THIS BLOG is NOW RETIRED

I began this blog in May 2009 following the death of Marcia Powell at Perryville State Prison in Goodyear, Arizona. It is not intended to prescribe the path that leads to freedom from the prison industrial complex.

Rather, these are just my observations in arguably the most racist, fascist, militaristic state in the nation at a critical time in history for a number of intersecting liberation movements. From Indigenous resistance to genocidal practices, to the fight over laws like SB1070 and the ban on Ethnic Studies, Arizona is at the center of many battles for human rights, and thus the struggle for prison abolition as well - for none are free until all are. I retired the blog in APRIL 2013.

Visit me now at Arizona Prison Watch or Survivors of Prison Violence-AZ

David Rovics: We Are Everywhere

To my fellow activists now struggling through life - let this be a reminder that you are not alone and that we desperately need you here. All the injustice, grief, war, and human suffering calls for us to stay and do everything we can about it - you can't help us anymore when you're gone. Don't give up the fight - your last shred of hope may just keep someone else alive, too.
BLOG POSTS

Wednesday, August 26, 2009

Radicals at Work

From the Student-Farmworker Alliance list-serve, as a nod to the labor activists through history and around the world - from the miners and migrants, to the garbage collectors and sweatshop workers - who have lost all they had, gone to prison and died for the rest of us to be more free: a new website for young organizers, Radicals At Work.org. I can't tell which unions are behind it - you know they're slugging it out with each other now, and while this could be a $10 website host, I bet there's some major union financing behind them getting organized. But they sound like good folks, and they say right up front they're all about confronting homophobia, among other things, which is progressive so I think it's worth it to give them some room to grow.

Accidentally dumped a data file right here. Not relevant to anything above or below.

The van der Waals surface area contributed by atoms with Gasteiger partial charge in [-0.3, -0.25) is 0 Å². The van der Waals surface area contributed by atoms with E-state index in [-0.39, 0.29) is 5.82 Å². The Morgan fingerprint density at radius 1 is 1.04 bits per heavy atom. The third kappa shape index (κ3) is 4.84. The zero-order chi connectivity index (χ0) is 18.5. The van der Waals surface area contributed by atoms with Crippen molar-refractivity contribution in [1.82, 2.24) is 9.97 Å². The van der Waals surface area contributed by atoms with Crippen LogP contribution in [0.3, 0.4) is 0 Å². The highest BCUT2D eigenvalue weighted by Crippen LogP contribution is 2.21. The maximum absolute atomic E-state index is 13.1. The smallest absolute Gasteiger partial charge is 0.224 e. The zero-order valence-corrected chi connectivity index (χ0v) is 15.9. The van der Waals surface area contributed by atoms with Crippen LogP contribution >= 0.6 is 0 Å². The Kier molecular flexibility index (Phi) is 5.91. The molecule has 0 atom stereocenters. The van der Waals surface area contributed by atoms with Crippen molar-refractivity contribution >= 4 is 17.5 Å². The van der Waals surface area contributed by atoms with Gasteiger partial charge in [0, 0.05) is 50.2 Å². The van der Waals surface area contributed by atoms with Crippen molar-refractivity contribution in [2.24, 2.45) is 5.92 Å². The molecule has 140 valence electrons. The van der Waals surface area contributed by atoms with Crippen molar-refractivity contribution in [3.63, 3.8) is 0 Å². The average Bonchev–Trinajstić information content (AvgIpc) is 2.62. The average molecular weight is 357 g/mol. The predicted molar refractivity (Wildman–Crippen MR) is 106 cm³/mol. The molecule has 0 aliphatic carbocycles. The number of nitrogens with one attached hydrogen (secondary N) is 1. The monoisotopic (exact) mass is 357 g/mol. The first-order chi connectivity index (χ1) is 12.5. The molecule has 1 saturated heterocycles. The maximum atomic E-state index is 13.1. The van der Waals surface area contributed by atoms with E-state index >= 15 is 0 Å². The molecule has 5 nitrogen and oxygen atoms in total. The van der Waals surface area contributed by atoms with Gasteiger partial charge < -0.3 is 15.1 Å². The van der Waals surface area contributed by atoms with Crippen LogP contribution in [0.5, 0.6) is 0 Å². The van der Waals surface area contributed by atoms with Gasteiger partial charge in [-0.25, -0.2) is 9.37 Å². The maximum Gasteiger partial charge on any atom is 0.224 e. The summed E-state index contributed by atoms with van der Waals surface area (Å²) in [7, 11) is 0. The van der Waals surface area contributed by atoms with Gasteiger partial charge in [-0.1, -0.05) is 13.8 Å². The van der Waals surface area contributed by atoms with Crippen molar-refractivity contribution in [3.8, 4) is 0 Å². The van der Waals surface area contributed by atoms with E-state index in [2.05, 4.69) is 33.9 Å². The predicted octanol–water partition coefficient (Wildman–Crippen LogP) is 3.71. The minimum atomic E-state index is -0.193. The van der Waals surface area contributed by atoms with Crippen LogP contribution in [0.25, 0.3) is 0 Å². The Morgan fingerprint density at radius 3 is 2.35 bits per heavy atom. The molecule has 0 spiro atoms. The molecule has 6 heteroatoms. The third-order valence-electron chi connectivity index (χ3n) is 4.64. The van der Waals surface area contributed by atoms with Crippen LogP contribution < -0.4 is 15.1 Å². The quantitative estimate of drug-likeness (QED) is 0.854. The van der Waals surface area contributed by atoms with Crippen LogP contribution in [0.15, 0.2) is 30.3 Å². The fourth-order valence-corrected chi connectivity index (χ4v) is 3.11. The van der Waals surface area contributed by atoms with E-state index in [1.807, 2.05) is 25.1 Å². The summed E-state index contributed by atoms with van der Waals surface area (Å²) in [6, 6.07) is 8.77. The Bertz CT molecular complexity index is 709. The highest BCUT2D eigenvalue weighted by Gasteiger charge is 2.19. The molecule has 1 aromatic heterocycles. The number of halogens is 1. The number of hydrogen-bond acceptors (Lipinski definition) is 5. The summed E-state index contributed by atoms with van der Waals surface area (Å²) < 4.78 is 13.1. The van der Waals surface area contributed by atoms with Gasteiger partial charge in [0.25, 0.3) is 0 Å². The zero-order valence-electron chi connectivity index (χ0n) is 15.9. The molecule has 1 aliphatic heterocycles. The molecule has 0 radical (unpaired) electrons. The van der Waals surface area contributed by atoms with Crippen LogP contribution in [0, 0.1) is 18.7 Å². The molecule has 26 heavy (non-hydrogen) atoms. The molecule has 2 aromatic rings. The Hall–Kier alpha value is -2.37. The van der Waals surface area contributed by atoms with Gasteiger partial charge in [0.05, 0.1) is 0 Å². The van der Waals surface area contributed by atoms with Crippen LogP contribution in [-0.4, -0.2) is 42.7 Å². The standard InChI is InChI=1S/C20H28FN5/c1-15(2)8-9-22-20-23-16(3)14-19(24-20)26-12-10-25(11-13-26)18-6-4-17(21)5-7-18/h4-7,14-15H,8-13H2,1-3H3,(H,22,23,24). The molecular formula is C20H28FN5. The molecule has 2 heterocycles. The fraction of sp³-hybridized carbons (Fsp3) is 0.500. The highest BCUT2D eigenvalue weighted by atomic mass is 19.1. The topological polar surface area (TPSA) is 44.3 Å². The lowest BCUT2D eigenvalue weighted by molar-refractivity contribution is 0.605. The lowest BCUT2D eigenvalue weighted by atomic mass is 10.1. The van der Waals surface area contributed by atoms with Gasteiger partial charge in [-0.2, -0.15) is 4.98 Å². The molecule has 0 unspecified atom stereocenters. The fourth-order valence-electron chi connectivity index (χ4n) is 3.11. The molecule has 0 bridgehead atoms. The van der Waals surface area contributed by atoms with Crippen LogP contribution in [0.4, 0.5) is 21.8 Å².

Labor isn't the only movement for economic justice, of course - and they haven't always been about equality - but I hate to think of where we'd be today without them. I live with young union organizers, too - their passion and commitment to human liberation revitalizes mine whenever we touch base. So check it out as a show of solidarity with the newest generation that's come of age - this was the first election a bunch of them probably voted in, you know. Whatever Obama does as president, as a candidate he trained a whole lot of workers to be organizers and sent them back to their workplaces with a better consciousness now of their collective struggle, and a few tools to do something with it. I think we're going to see a little more Democracy rising before this recession is through.

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